Street Trees 

The City of Nedlands is widely recognised as a district of green and leafy suburbs, which for many residents is an integral part of the desirability of living in the City.  

Street trees are living assets belonging to the City and its community. Local streetscapes and the wider community benefit from street trees in a variety of ways including: 

  • Providing shade and protection from weather elements
  • Reducing glare
  • Improving mental health and well-being
  • Providing habitat for a diversity of fauna
  • Adding moisture and oxygen to the air
  • Removing carbon dioxide and other air pollutants
  • Providing attractive streetscapes that soften the built environment
  • Providing a sense of place and a connection to nature 

Street Trees Policy 

With the continued growth of the City, and the associated impact on trees on private property, there is an increasing significance attached to the City’s street trees. Management of the City’s street trees is guided by Council’s Street Trees Policy. It is Council’s objective through policy to secure the benefits provided by the City’s street trees to ensure these remain accessible into the future. 

Street Tree Management 

The City and its community have identified better management of the City’s street tree assets as a key focus in the City of Nedlands Strategic Community Plan. The City manages approximately 18,000 street trees and intends to further increase this number over time. A Street Tree Management Plan is being implemented to ensure the shared vision for preservation and enhancement of its tree-lined streets is realised. 

Who is responsible for maintaining street trees? 

The City is responsible for the maintenance of all trees located on the nature strip (verge) including planting, pruning and removal if necessary. 

A large proportion of street trees within the City are mature and require ongoing maintenance. Where overhead power lines are present, street trees are pruned in accordance with Western Power requirements for the clearance of overhead power lines. 

The City’s qualified staff, along with contractors, maintain the trees to ensure: 

  • They enhance the streetscape
  • Pedestrians can walk safely and comfortably under trees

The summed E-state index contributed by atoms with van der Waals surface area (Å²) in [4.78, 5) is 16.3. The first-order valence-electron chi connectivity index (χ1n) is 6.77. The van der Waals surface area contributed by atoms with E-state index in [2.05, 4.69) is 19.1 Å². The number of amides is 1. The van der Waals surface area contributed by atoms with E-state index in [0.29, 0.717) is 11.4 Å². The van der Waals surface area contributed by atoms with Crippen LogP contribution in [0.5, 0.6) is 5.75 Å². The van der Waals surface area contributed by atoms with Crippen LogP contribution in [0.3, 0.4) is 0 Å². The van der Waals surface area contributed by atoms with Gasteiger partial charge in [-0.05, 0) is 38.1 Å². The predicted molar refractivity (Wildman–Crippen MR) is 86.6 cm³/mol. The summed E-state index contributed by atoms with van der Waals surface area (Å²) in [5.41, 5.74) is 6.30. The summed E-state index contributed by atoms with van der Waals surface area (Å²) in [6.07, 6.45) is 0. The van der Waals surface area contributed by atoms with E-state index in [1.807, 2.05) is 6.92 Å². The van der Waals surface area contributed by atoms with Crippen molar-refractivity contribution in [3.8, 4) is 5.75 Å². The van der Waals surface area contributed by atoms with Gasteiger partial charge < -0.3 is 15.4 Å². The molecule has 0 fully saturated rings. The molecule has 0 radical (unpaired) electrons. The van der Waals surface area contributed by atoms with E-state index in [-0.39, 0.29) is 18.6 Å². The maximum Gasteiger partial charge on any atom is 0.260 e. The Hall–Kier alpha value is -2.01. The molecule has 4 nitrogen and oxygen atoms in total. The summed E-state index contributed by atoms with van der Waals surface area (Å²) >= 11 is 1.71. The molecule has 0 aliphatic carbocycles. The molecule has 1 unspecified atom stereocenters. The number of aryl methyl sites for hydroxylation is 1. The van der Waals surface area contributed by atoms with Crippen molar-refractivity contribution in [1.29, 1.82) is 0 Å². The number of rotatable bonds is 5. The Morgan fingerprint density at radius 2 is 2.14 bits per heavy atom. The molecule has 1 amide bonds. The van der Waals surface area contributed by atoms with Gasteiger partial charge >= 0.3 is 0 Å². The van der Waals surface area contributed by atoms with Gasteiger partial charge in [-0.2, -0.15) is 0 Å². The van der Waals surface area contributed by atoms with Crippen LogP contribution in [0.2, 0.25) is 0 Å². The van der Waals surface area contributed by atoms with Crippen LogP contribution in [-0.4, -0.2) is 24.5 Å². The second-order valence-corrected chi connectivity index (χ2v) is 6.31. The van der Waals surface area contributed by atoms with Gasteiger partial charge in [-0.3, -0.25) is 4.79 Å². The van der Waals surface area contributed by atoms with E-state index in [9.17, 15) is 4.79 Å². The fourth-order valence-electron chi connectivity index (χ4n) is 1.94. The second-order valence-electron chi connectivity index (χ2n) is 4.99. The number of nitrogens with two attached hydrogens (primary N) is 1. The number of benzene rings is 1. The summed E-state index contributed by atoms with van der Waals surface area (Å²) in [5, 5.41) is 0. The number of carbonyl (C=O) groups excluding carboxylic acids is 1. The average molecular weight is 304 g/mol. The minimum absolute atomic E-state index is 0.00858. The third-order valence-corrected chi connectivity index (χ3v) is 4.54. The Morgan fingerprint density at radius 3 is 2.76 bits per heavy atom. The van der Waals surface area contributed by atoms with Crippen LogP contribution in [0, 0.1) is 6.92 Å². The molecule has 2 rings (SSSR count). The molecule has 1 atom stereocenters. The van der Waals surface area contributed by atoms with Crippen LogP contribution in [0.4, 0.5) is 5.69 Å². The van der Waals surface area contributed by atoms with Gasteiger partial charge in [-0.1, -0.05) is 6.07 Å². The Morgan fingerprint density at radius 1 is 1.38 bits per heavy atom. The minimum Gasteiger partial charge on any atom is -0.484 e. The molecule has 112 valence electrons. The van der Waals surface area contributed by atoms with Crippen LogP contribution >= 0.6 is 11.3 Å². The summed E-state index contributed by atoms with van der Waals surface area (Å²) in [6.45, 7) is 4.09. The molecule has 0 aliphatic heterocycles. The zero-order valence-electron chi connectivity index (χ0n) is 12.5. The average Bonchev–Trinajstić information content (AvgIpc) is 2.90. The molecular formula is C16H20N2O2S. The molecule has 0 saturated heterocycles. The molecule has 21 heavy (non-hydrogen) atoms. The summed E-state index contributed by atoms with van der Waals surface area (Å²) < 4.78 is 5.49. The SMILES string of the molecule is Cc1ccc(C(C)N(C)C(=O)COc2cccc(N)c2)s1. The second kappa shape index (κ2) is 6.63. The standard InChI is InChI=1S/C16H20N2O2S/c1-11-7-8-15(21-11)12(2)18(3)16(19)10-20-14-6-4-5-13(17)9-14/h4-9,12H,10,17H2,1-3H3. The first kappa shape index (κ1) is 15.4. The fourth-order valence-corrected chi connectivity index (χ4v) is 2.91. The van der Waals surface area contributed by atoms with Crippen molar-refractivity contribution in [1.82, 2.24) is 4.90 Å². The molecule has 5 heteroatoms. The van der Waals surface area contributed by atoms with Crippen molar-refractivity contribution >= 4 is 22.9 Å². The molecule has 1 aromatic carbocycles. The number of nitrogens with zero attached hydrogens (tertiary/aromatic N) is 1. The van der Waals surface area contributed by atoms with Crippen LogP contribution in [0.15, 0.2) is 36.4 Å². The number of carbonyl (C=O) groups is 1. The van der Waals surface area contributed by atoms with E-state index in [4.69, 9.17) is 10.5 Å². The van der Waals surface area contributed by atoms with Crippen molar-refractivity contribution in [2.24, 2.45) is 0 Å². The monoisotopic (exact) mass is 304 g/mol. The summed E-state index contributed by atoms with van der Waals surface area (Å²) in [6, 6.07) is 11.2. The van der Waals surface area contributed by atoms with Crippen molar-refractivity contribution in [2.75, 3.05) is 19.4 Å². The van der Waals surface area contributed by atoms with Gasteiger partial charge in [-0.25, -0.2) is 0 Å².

• Road and street signs are kept visible
  • Vehicle users can safely see and access streets and properties
  • Trees are kept away from powerlines
  • Street lights are not obstructed
  • Public safety is maintained 

All pruning of street trees is carried out by suitably qualified personnel in accordance with best practice arboricultural techniques and standards. 

Can I remove a street tree? 

Street trees cannot be removed for any reason without approval from the City. Tree removal requests must be submitted in writing to the City. 

If you are planning to build a new house or development and intend to carry out works on the nature strip that will impact a street tree, including constructing or altering a crossover, you are required to consult with the City and obtain all approvals. You should provide all relevant information regarding the reasons you are seeking the removal of a street tree.

How does the City decide which species of street trees to plant? 

Decisions made in respect to street tree selection are crucial as trees are intended to occupy the streetscape for anywhere up to 150+ years. The selection of street tree species requires careful consideration of many factors and is based on the principle of ‘suitable trees for suitable locations’.  

The City has assessed a broad range of trees and compiled a list of suitable species for use as street trees. Please see the approved Street Trees Species List via the link on this page or obtain a copy by contacting the City. 

Request a free street tree!